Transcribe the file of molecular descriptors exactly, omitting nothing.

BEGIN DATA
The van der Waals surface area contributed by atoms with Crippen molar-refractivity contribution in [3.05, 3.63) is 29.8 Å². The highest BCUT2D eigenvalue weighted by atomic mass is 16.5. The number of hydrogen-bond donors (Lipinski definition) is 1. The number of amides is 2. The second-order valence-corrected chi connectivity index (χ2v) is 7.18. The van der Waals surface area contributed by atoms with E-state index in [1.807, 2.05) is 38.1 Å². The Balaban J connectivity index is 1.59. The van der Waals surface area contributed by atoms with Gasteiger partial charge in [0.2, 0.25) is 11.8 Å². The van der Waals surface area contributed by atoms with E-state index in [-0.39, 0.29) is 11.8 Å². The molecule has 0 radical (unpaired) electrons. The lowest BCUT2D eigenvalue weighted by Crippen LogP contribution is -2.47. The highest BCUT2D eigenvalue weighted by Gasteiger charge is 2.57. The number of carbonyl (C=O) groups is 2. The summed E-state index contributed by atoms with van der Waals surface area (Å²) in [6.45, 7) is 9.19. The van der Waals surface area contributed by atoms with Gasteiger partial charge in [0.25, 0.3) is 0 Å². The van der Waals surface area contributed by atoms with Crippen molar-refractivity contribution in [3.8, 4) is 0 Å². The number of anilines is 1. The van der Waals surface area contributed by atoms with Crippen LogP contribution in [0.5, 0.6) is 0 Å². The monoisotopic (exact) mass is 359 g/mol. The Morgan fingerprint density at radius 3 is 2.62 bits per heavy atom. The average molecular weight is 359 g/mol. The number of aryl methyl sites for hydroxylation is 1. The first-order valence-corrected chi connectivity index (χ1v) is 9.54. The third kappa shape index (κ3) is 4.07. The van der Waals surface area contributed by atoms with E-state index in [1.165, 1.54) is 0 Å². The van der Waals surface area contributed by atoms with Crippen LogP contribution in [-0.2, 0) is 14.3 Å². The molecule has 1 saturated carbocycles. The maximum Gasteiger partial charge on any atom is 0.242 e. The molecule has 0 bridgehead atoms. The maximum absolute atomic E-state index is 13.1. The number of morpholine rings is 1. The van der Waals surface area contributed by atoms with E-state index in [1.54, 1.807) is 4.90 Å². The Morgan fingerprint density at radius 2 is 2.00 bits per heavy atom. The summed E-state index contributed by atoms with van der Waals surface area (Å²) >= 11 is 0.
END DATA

The van der Waals surface area contributed by atoms with Crippen molar-refractivity contribution in [3.05, 3.63) is 29.8 Å². The highest BCUT2D eigenvalue weighted by atomic mass is 16.5. The number of hydrogen-bond donors (Lipinski definition) is 1. The number of amides is 2. The second-order valence-corrected chi connectivity index (χ2v) is 7.18. The van der Waals surface area contributed by atoms with E-state index in [1.807, 2.05) is 38.1 Å². The Balaban J connectivity index is 1.59. The van der Waals surface area contributed by atoms with Gasteiger partial charge in [0.2, 0.25) is 11.8 Å². The van der Waals surface area contributed by atoms with E-state index in [-0.39, 0.29) is 11.8 Å². The molecule has 0 radical (unpaired) electrons. The lowest BCUT2D eigenvalue weighted by Crippen LogP contribution is -2.47. The highest BCUT2D eigenvalue weighted by Gasteiger charge is 2.57. The number of carbonyl (C=O) groups is 2. The summed E-state index contributed by atoms with van der Waals surface area (Å²) in [6.45, 7) is 9.19. The van der Waals surface area contributed by atoms with Gasteiger partial charge in [0.25, 0.3) is 0 Å². The van der Waals surface area contributed by atoms with Crippen molar-refractivity contribution in [3.8, 4) is 0 Å². The number of anilines is 1. The van der Waals surface area contributed by atoms with Crippen LogP contribution in [0.5, 0.6) is 0 Å². The monoisotopic (exact) mass is 359 g/mol. The Morgan fingerprint density at radius 3 is 2.62 bits per heavy atom. The average molecular weight is 359 g/mol. The number of aryl methyl sites for hydroxylation is 1. The first-order valence-corrected chi connectivity index (χ1v) is 9.54. The third kappa shape index (κ3) is 4.07. The van der Waals surface area contributed by atoms with E-state index in [1.165, 1.54) is 0 Å². The van der Waals surface area contributed by atoms with Crippen LogP contribution in [-0.2, 0) is 14.3 Å². The molecule has 1 saturated carbocycles. The maximum Gasteiger partial charge on any atom is 0.242 e. The molecule has 0 bridgehead atoms. The maximum absolute atomic E-state index is 13.1. The number of morpholine rings is 1. The van der Waals surface area contributed by atoms with E-state index in [1.54, 1.807) is 4.90 Å². The Morgan fingerprint density at radius 2 is 2.00 bits per heavy atom. The summed E-state index contributed by atoms with van der Waals surface area (Å²) >= 11 is 0.